The Hidden Story of Rape on the Job in America
For the women who pick and handle the food we eat every day, sexual assault often comes with the job.
It’s the hidden price that many migrant women, especially those who are undocumented, are paying to keep their jobs and provide for their families — and it’s the subject of Rape in the Fields/Violación de un Sueño, a new investigation from FRONTLINE, Univision News, the Investigative Reporting Program at UC Berkeley, and the Center for Investigative Reporting.
The investigation — led by veteran FRONTLINE correspondent Lowell Bergman — will air on FRONTLINE on Tuesday, June 25, at 10 p.m. (check local PBS listings), and on the Univision Network as Violación de un Sueño on Saturday, June 29, at 7 p.m.
As The New York Times reports today, Rape in the Fields/Violación de un Sueño is “the first time [FRONTLINE] has shared a film premiere with another American broadcaster”:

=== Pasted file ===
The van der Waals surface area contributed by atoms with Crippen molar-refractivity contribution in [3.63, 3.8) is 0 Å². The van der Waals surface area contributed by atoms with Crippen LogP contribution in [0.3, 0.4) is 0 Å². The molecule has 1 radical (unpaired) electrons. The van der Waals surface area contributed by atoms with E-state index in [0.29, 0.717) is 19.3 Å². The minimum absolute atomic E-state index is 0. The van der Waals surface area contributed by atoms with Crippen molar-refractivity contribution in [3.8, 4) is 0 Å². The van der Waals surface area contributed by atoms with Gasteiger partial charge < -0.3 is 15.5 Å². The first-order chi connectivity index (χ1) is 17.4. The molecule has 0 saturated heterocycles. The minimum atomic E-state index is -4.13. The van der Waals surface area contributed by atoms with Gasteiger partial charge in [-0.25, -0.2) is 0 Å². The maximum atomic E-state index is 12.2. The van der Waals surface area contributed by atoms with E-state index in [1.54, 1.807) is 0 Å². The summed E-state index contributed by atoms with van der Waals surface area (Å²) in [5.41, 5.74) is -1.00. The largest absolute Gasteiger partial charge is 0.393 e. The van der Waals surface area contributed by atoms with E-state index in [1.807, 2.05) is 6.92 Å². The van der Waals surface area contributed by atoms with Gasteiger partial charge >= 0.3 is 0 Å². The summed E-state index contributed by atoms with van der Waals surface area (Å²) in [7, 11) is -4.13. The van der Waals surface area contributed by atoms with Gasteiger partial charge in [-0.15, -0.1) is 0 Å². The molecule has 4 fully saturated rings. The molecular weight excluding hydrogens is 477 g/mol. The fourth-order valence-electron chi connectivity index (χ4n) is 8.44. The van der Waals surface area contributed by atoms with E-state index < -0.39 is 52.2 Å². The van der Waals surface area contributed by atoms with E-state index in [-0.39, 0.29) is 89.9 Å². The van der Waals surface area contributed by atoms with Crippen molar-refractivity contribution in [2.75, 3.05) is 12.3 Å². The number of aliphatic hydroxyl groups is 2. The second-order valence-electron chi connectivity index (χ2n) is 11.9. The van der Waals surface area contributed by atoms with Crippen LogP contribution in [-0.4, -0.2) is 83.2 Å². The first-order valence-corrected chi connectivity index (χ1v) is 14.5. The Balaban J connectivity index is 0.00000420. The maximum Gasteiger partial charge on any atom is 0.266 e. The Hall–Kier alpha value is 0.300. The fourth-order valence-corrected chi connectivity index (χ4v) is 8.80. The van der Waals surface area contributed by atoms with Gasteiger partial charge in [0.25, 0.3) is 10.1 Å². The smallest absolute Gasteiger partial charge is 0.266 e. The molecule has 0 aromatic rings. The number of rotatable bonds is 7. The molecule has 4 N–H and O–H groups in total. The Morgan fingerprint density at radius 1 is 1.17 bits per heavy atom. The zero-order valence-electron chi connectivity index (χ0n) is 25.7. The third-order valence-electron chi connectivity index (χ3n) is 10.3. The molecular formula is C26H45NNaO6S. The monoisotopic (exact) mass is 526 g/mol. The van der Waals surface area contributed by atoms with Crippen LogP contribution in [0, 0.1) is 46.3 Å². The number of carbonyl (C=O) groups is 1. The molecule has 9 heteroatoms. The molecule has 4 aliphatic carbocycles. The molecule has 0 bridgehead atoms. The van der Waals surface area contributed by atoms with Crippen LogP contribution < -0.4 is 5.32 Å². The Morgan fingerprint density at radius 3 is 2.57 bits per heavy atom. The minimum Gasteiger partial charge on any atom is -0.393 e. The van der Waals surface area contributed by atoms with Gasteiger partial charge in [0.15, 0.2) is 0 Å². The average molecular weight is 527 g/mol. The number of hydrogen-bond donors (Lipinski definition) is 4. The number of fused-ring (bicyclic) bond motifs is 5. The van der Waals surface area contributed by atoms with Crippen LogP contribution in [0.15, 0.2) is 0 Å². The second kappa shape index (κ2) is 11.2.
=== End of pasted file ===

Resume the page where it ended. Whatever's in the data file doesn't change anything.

PBS and ‘Frontline,’ [FRONTLINE deputy executive producer Raney Aronson-Rath] said, are ‘not reaching as much of the Hispanic audience as Univision is reaching,’ and the hope was that some of those Univision viewers would find their way to PBS. Each news organization will stream the other’s film on its Web site, and cross-promote the films on the air … the PBS version will most likely be watched ‘by English-speakers that are concerned with this issue from an intellectual’ and policy viewpoint,’ while on Univision ‘it will be watched by a lot of the victims,’ said Juan Rendon, director of the Univision News documentary unit. ‘It works really well in both arenas,’ he added.
The films are the result of a year-long reporting effort. Bergman and his team traveled from the almond groves of California’s Central Valley to the packing plants of Iowa, from the apple orchards of Washington’s Yakima Valley to the tomato fields of Florida. They spoke with dozens of women who say they have been sexually abused on the job.
And they found that in the vast fields and orchards of today’s agribusiness, it’s easy for a rapist to stalk his victims — who are often, but not always, undocumented women who dare not denounce their attackers for fear they’ll be deported.
“These women live in fear, but they were willing to go on camera to tell their stories at great personal risk,” says Bergman. “They didn’t want to see it happening to other women.”